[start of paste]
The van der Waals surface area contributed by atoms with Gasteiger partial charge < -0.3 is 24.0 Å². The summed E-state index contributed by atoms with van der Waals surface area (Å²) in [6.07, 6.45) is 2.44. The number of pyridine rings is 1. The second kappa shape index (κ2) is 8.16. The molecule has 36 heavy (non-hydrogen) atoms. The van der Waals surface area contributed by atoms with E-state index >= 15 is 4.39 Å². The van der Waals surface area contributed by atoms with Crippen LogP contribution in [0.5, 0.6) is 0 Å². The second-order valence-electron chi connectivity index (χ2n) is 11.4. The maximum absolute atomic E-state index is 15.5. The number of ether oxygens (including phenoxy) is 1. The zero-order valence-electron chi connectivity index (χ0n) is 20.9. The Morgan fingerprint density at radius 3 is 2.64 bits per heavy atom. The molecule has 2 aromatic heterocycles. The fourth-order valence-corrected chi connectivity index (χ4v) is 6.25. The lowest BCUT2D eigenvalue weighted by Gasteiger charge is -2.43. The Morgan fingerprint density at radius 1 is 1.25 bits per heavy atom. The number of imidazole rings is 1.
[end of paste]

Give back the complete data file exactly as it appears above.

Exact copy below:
The van der Waals surface area contributed by atoms with Gasteiger partial charge < -0.3 is 24.0 Å². The summed E-state index contributed by atoms with van der Waals surface area (Å²) in [6.07, 6.45) is 2.44. The number of pyridine rings is 1. The second kappa shape index (κ2) is 8.16. The molecule has 36 heavy (non-hydrogen) atoms. The van der Waals surface area contributed by atoms with E-state index >= 15 is 4.39 Å². The van der Waals surface area contributed by atoms with Crippen LogP contribution in [0.5, 0.6) is 0 Å². The second-order valence-electron chi connectivity index (χ2n) is 11.4. The maximum absolute atomic E-state index is 15.5. The number of ether oxygens (including phenoxy) is 1. The zero-order valence-electron chi connectivity index (χ0n) is 20.9. The Morgan fingerprint density at radius 3 is 2.64 bits per heavy atom. The molecule has 2 aromatic heterocycles. The fourth-order valence-corrected chi connectivity index (χ4v) is 6.25. The lowest BCUT2D eigenvalue weighted by Gasteiger charge is -2.43. The Morgan fingerprint density at radius 1 is 1.25 bits per heavy atom. The number of imidazole rings is 1.